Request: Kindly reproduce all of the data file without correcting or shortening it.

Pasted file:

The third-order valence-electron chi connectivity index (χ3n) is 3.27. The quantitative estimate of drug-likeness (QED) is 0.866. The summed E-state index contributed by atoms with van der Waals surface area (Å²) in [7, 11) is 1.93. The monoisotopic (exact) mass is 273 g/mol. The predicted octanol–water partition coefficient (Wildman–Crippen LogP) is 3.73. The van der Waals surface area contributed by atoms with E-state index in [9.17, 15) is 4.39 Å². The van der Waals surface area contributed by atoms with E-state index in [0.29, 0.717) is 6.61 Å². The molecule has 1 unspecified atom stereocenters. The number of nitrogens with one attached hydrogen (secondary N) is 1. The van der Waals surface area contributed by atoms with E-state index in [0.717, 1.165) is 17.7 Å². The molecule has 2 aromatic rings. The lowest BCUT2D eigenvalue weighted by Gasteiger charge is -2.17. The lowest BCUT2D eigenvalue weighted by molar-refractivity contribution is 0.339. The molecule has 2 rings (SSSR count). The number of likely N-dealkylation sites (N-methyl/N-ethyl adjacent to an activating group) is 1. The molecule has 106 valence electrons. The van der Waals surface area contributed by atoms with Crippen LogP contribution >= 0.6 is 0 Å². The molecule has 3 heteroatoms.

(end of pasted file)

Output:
The third-order valence-electron chi connectivity index (χ3n) is 3.27. The quantitative estimate of drug-likeness (QED) is 0.866. The summed E-state index contributed by atoms with van der Waals surface area (Å²) in [7, 11) is 1.93. The monoisotopic (exact) mass is 273 g/mol. The predicted octanol–water partition coefficient (Wildman–Crippen LogP) is 3.73. The van der Waals surface area contributed by atoms with E-state index in [9.17, 15) is 4.39 Å². The van der Waals surface area contributed by atoms with E-state index in [0.29, 0.717) is 6.61 Å². The molecule has 1 unspecified atom stereocenters. The number of nitrogens with one attached hydrogen (secondary N) is 1. The van der Waals surface area contributed by atoms with E-state index in [0.717, 1.165) is 17.7 Å². The molecule has 2 aromatic rings. The lowest BCUT2D eigenvalue weighted by Gasteiger charge is -2.17. The lowest BCUT2D eigenvalue weighted by molar-refractivity contribution is 0.339. The molecule has 2 rings (SSSR count). The number of likely N-dealkylation sites (N-methyl/N-ethyl adjacent to an activating group) is 1. The molecule has 106 valence electrons. The van der Waals surface area contributed by atoms with Crippen LogP contribution >= 0.6 is 0 Å². The molecule has 3 heteroatoms.